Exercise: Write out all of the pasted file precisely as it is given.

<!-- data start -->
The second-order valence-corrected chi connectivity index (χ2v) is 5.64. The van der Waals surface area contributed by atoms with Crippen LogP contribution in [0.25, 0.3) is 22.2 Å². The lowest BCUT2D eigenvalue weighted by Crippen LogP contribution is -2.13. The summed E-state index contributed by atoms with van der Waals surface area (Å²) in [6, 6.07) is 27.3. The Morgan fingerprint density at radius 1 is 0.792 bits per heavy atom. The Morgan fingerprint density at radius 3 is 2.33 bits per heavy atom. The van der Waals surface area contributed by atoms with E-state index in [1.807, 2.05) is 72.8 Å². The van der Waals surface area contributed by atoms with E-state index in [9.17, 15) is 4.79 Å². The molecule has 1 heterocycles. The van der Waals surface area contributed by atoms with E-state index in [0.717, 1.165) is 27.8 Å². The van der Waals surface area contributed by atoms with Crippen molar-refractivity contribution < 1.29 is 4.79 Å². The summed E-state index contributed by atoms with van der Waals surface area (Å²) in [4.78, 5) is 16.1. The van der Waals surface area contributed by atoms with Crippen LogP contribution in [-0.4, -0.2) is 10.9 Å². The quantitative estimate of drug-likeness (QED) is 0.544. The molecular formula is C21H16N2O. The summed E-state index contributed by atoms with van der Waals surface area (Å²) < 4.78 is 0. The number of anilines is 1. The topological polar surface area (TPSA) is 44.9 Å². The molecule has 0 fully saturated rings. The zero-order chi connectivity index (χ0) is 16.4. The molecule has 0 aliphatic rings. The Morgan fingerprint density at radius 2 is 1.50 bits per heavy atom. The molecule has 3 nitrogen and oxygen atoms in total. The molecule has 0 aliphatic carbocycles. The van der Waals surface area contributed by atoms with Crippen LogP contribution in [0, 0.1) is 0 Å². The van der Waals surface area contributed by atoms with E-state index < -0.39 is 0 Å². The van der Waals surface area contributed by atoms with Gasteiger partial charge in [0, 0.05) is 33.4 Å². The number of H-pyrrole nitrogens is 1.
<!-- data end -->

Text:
The second-order valence-corrected chi connectivity index (χ2v) is 5.64. The van der Waals surface area contributed by atoms with Crippen LogP contribution in [0.25, 0.3) is 22.2 Å². The lowest BCUT2D eigenvalue weighted by Crippen LogP contribution is -2.13. The summed E-state index contributed by atoms with van der Waals surface area (Å²) in [6, 6.07) is 27.3. The Morgan fingerprint density at radius 1 is 0.792 bits per heavy atom. The Morgan fingerprint density at radius 3 is 2.33 bits per heavy atom. The van der Waals surface area contributed by atoms with E-state index in [1.807, 2.05) is 72.8 Å². The van der Waals surface area contributed by atoms with E-state index in [9.17, 15) is 4.79 Å². The molecule has 1 heterocycles. The van der Waals surface area contributed by atoms with E-state index in [0.717, 1.165) is 27.8 Å². The van der Waals surface area contributed by atoms with Crippen molar-refractivity contribution < 1.29 is 4.79 Å². The summed E-state index contributed by atoms with van der Waals surface area (Å²) in [4.78, 5) is 16.1. The van der Waals surface area contributed by atoms with Crippen LogP contribution in [-0.4, -0.2) is 10.9 Å². The quantitative estimate of drug-likeness (QED) is 0.544. The molecular formula is C21H16N2O. The summed E-state index contributed by atoms with van der Waals surface area (Å²) < 4.78 is 0. The number of anilines is 1. The topological polar surface area (TPSA) is 44.9 Å². The molecule has 0 fully saturated rings. The zero-order chi connectivity index (χ0) is 16.4. The molecule has 0 aliphatic rings. The Morgan fingerprint density at radius 2 is 1.50 bits per heavy atom. The molecule has 3 nitrogen and oxygen atoms in total. The molecule has 0 aliphatic carbocycles. The van der Waals surface area contributed by atoms with Crippen LogP contribution in [0, 0.1) is 0 Å². The van der Waals surface area contributed by atoms with E-state index < -0.39 is 0 Å². The van der Waals surface area contributed by atoms with Gasteiger partial charge in [0, 0.05) is 33.4 Å². The number of H-pyrrole nitrogens is 1.